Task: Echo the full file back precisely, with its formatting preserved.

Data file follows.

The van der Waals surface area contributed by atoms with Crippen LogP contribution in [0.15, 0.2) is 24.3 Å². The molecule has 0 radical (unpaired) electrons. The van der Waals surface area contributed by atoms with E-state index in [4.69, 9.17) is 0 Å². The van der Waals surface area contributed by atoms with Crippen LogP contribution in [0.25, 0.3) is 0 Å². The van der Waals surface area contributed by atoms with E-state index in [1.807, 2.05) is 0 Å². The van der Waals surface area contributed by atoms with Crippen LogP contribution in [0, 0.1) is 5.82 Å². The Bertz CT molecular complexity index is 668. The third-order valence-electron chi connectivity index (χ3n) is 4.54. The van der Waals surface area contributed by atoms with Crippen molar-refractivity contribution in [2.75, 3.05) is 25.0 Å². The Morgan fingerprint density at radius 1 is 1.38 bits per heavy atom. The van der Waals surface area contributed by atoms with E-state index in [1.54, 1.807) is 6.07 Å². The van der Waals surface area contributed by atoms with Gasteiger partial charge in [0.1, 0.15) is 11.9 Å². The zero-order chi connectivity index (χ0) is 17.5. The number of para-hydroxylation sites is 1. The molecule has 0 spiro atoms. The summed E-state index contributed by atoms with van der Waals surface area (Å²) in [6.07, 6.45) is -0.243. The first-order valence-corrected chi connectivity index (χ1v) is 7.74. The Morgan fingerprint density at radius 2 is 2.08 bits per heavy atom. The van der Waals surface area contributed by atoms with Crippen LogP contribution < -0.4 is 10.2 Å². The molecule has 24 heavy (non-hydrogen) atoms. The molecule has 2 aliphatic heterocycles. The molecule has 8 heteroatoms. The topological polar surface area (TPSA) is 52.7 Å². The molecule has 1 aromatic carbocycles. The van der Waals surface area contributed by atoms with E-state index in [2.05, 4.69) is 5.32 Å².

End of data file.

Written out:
The van der Waals surface area contributed by atoms with Crippen LogP contribution in [0.15, 0.2) is 24.3 Å². The molecule has 0 radical (unpaired) electrons. The van der Waals surface area contributed by atoms with E-state index in [4.69, 9.17) is 0 Å². The van der Waals surface area contributed by atoms with Crippen LogP contribution in [0.25, 0.3) is 0 Å². The van der Waals surface area contributed by atoms with E-state index in [1.807, 2.05) is 0 Å². The van der Waals surface area contributed by atoms with Crippen LogP contribution in [0, 0.1) is 5.82 Å². The Bertz CT molecular complexity index is 668. The third-order valence-electron chi connectivity index (χ3n) is 4.54. The van der Waals surface area contributed by atoms with Crippen molar-refractivity contribution in [2.75, 3.05) is 25.0 Å². The Morgan fingerprint density at radius 1 is 1.38 bits per heavy atom. The van der Waals surface area contributed by atoms with E-state index in [1.54, 1.807) is 6.07 Å². The van der Waals surface area contributed by atoms with Gasteiger partial charge in [0.1, 0.15) is 11.9 Å². The zero-order chi connectivity index (χ0) is 17.5. The number of para-hydroxylation sites is 1. The molecule has 0 spiro atoms. The summed E-state index contributed by atoms with van der Waals surface area (Å²) in [6.07, 6.45) is -0.243. The first-order valence-corrected chi connectivity index (χ1v) is 7.74. The Morgan fingerprint density at radius 2 is 2.08 bits per heavy atom. The van der Waals surface area contributed by atoms with Crippen LogP contribution < -0.4 is 10.2 Å². The molecule has 24 heavy (non-hydrogen) atoms. The molecule has 2 aliphatic heterocycles. The molecule has 8 heteroatoms. The topological polar surface area (TPSA) is 52.7 Å². The molecule has 1 aromatic carbocycles. The van der Waals surface area contributed by atoms with E-state index in [2.05, 4.69) is 5.32 Å².